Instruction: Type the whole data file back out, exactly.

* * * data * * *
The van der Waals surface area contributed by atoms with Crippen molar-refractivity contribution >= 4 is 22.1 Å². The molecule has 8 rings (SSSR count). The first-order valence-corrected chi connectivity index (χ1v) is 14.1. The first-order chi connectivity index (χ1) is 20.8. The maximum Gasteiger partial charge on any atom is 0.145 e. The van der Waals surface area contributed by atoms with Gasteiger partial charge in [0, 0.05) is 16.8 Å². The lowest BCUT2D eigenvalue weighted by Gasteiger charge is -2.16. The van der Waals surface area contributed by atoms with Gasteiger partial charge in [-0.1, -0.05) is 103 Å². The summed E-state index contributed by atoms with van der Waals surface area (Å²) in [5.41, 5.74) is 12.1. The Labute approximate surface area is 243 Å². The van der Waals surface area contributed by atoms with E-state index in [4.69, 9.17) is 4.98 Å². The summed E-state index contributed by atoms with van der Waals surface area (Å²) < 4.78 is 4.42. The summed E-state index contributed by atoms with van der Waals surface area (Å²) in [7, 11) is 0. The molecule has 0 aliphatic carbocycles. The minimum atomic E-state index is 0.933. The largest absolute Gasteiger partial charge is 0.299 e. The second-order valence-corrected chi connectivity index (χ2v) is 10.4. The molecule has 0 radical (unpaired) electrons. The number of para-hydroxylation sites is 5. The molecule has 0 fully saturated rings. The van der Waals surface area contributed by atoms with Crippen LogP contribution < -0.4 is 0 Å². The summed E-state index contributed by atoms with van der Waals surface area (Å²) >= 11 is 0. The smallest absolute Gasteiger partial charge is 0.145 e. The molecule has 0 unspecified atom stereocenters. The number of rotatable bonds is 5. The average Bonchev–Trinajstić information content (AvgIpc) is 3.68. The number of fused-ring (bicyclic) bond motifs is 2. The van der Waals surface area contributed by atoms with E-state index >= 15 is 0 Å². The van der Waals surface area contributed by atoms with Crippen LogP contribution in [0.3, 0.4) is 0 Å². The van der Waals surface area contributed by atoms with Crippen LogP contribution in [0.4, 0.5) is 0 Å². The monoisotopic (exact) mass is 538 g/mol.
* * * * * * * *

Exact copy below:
The van der Waals surface area contributed by atoms with Crippen molar-refractivity contribution >= 4 is 22.1 Å². The molecule has 8 rings (SSSR count). The first-order valence-corrected chi connectivity index (χ1v) is 14.1. The first-order chi connectivity index (χ1) is 20.8. The maximum Gasteiger partial charge on any atom is 0.145 e. The van der Waals surface area contributed by atoms with Gasteiger partial charge in [0, 0.05) is 16.8 Å². The lowest BCUT2D eigenvalue weighted by Gasteiger charge is -2.16. The van der Waals surface area contributed by atoms with Gasteiger partial charge in [-0.1, -0.05) is 103 Å². The summed E-state index contributed by atoms with van der Waals surface area (Å²) in [5.41, 5.74) is 12.1. The Labute approximate surface area is 243 Å². The van der Waals surface area contributed by atoms with E-state index in [4.69, 9.17) is 4.98 Å². The summed E-state index contributed by atoms with van der Waals surface area (Å²) < 4.78 is 4.42. The summed E-state index contributed by atoms with van der Waals surface area (Å²) in [7, 11) is 0. The molecule has 0 aliphatic carbocycles. The minimum atomic E-state index is 0.933. The largest absolute Gasteiger partial charge is 0.299 e. The second-order valence-corrected chi connectivity index (χ2v) is 10.4. The molecule has 0 radical (unpaired) electrons. The number of para-hydroxylation sites is 5. The molecule has 0 fully saturated rings. The van der Waals surface area contributed by atoms with Crippen LogP contribution < -0.4 is 0 Å². The summed E-state index contributed by atoms with van der Waals surface area (Å²) >= 11 is 0. The smallest absolute Gasteiger partial charge is 0.145 e. The molecule has 0 unspecified atom stereocenters. The number of rotatable bonds is 5. The average Bonchev–Trinajstić information content (AvgIpc) is 3.68. The number of fused-ring (bicyclic) bond motifs is 2. The van der Waals surface area contributed by atoms with E-state index >= 15 is 0 Å². The van der Waals surface area contributed by atoms with Crippen LogP contribution in [0.3, 0.4) is 0 Å². The van der Waals surface area contributed by atoms with Crippen LogP contribution in [0.4, 0.5) is 0 Å². The monoisotopic (exact) mass is 538 g/mol.